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Tito Bustillo Cave Art

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The Entrance Ensemble

It is characterized by remains of pigment and red stains, possibly from representations now lost.

Some authors recognize a bovine figure painted in red on one of the large rocks fallen from the wall.




The Crossroads ensemble

The Crossroads is a large room structuring the interior of the cave and the meeting point for the corridor from the original entrance, the corridor to the Main Panel and the start of the long tunnel leading down to the end of the cave.

Remarkable in this ensemble are a grill-shaped sign and a violet horse identical to those visible in the Main Panel.





The Gallery of Horses

Discovered by Aurelio Capín, the first guide to the cave, they form one of the most unique sets of engravings because of their quality.

Zoomorphic engravings appear on a small free-standing block located in a small room accessed through a narrow horizontal crack. Some of the representations follow the ledge contours to transmit a sense of volume and greater naturalism. Eight figures, six horses, a bovine figure and possibly a bear, are clearly identified.




The Whale Ensemble

This ensemble contains some zoomorphic engravings with black and violet stains and lines as a partial representation of a marine animal identified as a whale.

Its marine nature makes it a rarity in the catalogue of animals found in Palaeolithic cave art.




The Geometrical Signs Ensemble

This consists of a small panel with engraved quadrangular signs arranged on the wall of the Long Gallery. The signs show internal divisions and parallels with some of the signs on the Main Panel as well as with other examples in Asturian and Cantabrian sites.




Hand in Negative

This is one of the most peculiar representations in the cave. Painted in negative and in red colour, although much erased, it can be seen in an upper area on the right hand wall of the Long Gallery. To date, it is the only representation of its kind in Asturias, probably dating from an early Palaeolithic human occupation of the Tito Bustillo cave.




The Gallery of Anthropomorphic Figures

A set discovered by Rodrigo de Balbín in 2000. A gap in the Long Gallery wall gives access to a small room with a curious hanging formation in semitransparent calcareous stone, commonly known as the flag. Two anthropomorphic figures are painted in red on either side of the flag.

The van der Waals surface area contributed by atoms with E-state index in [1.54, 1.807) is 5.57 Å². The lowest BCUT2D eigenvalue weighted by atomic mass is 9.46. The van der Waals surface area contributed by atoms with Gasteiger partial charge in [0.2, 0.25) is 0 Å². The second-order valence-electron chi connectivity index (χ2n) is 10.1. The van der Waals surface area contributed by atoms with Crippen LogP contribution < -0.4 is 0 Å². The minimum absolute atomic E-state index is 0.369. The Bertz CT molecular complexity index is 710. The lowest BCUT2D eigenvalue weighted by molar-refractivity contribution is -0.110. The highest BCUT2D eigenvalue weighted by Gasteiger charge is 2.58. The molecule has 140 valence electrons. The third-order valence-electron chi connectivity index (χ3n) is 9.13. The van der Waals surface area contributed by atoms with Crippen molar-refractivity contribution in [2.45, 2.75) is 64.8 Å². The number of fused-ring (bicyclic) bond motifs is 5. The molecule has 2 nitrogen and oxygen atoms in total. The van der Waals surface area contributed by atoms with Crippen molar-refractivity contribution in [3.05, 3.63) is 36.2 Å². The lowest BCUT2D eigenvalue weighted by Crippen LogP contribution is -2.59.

The schematic nature of these representations allows only the discernment of the figures’ outline. Their style and radiocarbon analysis date them to the earliest phases of cave art. The uniquely remote and highly scenography location underscores the distinct symbolism of the ensemble.




The Loop Ensemble

A small nook in the wall, next to the entrance to a deep shaft, houses a representation with several linear outlines, a small loop-shaped mark and another similar mark. This loop-like shape is striking for its strong parallelism with a representation at the nearby El Pindal cave (Ribadeva).




The Chamber of Vulvas

It is one of the most emblematic sets in Tito Bustillo and the first to be discovered.

Located in a small chamber on the Gallery wall several metres above floor level, this expressive ensemble of vulvar representations – one of which is inside a human profile – appears next to groupings of schematic red dots and linear signs. 

Although initially considered to be from the Magdalenian era, formal and stylistic similarities in their execution have now placed them in the later moments of the Upper Palaeolithic.

Furthermore, the secluded, isolated location makes the set highly evocative and symbolic.

These representations show strong links with other sites in northern Spain (La Lluera II, Micolón, and El Castillo) and beyond in south-west France (Anglessur-Anglin, Abri du Poisson, and La Ferrasie).



The Engraved Zoomorphs Ensemble

Located on the Long Gallery wall at the end of the cave are several engraved representations of animals (deer, cattle, goats and horses) arranged in two different panels: one on a natural ledge and the other on a nearby wall.




The Block of Red Signs

This ensemble is located opposite the engravings of fauna mentioned above and on one of the faces of a large free-standing rock at the end of the Gallery. It shows two long linear parallel lines and several series of dotted signs.

At the foot of this rock, it is possible to access a small passageway akin to a shaft, where a natural ledge has been used to represent a bison’s head. This peculiar resource is also found in other northern Spanish and Pyrenean sites, such as Mas d’Azil and Niaux.




Red pigment remains

Remains, stains and outlines of red pigment are found across ledges, geological formations and walls along the Long Gallery. Most of these remains could be interpreted as signalling and marking elements along the way and also as connections to the decorated ensembles.